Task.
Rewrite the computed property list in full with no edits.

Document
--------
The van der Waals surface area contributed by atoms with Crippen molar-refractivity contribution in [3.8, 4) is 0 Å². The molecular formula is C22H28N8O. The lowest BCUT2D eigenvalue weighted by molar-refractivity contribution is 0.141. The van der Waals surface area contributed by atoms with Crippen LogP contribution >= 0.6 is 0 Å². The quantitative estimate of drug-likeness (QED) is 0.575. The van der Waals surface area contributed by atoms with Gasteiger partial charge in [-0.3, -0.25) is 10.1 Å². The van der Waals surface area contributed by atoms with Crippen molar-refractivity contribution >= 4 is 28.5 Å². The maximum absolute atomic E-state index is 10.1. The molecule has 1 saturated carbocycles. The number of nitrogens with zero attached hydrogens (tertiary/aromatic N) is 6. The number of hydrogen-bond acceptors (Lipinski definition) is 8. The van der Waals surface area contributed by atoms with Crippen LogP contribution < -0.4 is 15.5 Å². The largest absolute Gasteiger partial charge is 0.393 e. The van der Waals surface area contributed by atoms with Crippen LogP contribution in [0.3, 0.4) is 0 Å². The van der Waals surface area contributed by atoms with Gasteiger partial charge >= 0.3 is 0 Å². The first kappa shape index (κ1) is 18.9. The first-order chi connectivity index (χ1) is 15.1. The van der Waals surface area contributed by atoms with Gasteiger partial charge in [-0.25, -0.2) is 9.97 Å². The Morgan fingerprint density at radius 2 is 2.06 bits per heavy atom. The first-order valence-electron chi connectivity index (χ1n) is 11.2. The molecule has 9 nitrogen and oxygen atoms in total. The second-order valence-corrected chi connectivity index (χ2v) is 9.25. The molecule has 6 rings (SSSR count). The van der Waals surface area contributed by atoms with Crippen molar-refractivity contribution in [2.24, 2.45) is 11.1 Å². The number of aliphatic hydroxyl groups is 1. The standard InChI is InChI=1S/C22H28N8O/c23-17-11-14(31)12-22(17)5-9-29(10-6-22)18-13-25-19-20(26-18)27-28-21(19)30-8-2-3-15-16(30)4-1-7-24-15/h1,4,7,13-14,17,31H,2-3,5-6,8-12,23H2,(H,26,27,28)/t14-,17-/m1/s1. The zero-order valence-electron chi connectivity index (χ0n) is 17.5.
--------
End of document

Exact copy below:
The van der Waals surface area contributed by atoms with Crippen molar-refractivity contribution in [3.8, 4) is 0 Å². The molecular formula is C22H28N8O. The lowest BCUT2D eigenvalue weighted by molar-refractivity contribution is 0.141. The van der Waals surface area contributed by atoms with Crippen LogP contribution >= 0.6 is 0 Å². The quantitative estimate of drug-likeness (QED) is 0.575. The van der Waals surface area contributed by atoms with Gasteiger partial charge in [-0.3, -0.25) is 10.1 Å². The van der Waals surface area contributed by atoms with Crippen molar-refractivity contribution >= 4 is 28.5 Å². The maximum absolute atomic E-state index is 10.1. The molecule has 1 saturated carbocycles. The number of nitrogens with zero attached hydrogens (tertiary/aromatic N) is 6. The number of hydrogen-bond acceptors (Lipinski definition) is 8. The van der Waals surface area contributed by atoms with Crippen LogP contribution < -0.4 is 15.5 Å². The largest absolute Gasteiger partial charge is 0.393 e. The van der Waals surface area contributed by atoms with Crippen LogP contribution in [0.3, 0.4) is 0 Å². The van der Waals surface area contributed by atoms with Gasteiger partial charge >= 0.3 is 0 Å². The first kappa shape index (κ1) is 18.9. The first-order chi connectivity index (χ1) is 15.1. The van der Waals surface area contributed by atoms with Gasteiger partial charge in [-0.25, -0.2) is 9.97 Å². The Morgan fingerprint density at radius 2 is 2.06 bits per heavy atom. The first-order valence-electron chi connectivity index (χ1n) is 11.2. The molecule has 9 nitrogen and oxygen atoms in total. The second-order valence-corrected chi connectivity index (χ2v) is 9.25. The molecule has 6 rings (SSSR count). The van der Waals surface area contributed by atoms with Crippen molar-refractivity contribution in [2.24, 2.45) is 11.1 Å². The number of aliphatic hydroxyl groups is 1. The standard InChI is InChI=1S/C22H28N8O/c23-17-11-14(31)12-22(17)5-9-29(10-6-22)18-13-25-19-20(26-18)27-28-21(19)30-8-2-3-15-16(30)4-1-7-24-15/h1,4,7,13-14,17,31H,2-3,5-6,8-12,23H2,(H,26,27,28)/t14-,17-/m1/s1. The zero-order valence-electron chi connectivity index (χ0n) is 17.5.